To implement the logging interfaces described earlier, there are some issues we need to consider. There are two different usage patterns we need to support, plus we need to support concurrent use, and avoid code duplication.
The first scenario is when a method controls the context of its logging; the logger reference it needs is immediate to hand and easily used. Different parts of the application will pass around the logger as required.
The second, and more complex, is when a helper method wants to ensure that its logging is properly included in the active scope. We need to have some way for the current logging context to be found when required. Preferably, this would be a technique that doesn’t require adding a logger to every method signature.
For each of these scenarios, we will create a different logging class - a
ScopedLogger for the case where we are keeping explicit references to our current logging context, and a
DelegatingLogger for the case where we need to coordinate with a context created elsewhere. They will share the common base class
LoggerBase to avoid code duplication.
To cleanly associate a distinct logger with each asynchronous task, we want something akin to the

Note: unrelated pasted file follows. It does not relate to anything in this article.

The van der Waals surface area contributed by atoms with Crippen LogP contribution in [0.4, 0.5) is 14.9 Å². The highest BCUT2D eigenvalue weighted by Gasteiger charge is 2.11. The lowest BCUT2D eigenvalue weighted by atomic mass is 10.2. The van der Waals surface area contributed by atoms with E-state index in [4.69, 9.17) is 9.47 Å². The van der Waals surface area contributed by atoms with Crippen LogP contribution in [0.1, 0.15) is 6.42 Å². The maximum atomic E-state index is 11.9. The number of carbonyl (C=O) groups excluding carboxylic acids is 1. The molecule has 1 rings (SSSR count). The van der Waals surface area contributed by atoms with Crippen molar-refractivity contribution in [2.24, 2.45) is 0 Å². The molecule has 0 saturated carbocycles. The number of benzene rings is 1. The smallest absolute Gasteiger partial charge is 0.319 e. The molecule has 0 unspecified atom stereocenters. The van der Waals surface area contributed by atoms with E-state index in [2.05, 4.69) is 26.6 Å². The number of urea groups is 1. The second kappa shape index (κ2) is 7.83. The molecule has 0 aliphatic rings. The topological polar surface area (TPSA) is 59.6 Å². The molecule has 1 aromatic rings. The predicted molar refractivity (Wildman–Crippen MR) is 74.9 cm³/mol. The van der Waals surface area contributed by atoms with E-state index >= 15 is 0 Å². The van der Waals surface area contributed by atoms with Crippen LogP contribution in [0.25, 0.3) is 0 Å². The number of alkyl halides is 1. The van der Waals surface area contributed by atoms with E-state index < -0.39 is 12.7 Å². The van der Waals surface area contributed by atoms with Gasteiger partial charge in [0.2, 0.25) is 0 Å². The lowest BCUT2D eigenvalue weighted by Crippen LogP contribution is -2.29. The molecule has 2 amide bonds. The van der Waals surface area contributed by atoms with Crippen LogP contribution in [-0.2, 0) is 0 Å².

[ThreadLocal] attribute; fortunately, we don’t need to look far to find the
AsyncLocal<T> class. We use this to declare a static property to give us access to the logger wherever needed:
With this in place, we can introduce methods to actually write the message out:
DelegatingLogger, we implement the abstract
ScopedLogger, we already know the necessary context and we can pass it directly:
I’ve thrown in a little sanity check to ensure we’re not continuing to use a scoped logger after the scope has been completed.
Avoiding code duplication
We introduced the base class
LoggerBase that provides functionality common to both logging situations. As a part of that class, let us declare an enumeration that captures the different kinds of logging messages we want to emit:
We can then implement most of our desired logging methods as simple helpers that all delegate to
The remaining log method is
Action, which returns a scoped logger after updating
CurrentLogger to match.
For each kind of log message, we define a dictionary of prefixes to use so that they’re easily distinguishable in the output:
It’s very common for text-based loggers to use somewhat cryptic abbreviations for the different log levels. Here we could have instead used
ERR - but I wanted something with a little more visual appeal, so I’ve used some Unicode characters instead.
With this text-based logger in place, we can review the use of the application using the Output window of Visual Studio. Later on, we might want to replace this with something built into the application to allow troubleshooting without Visual Studio.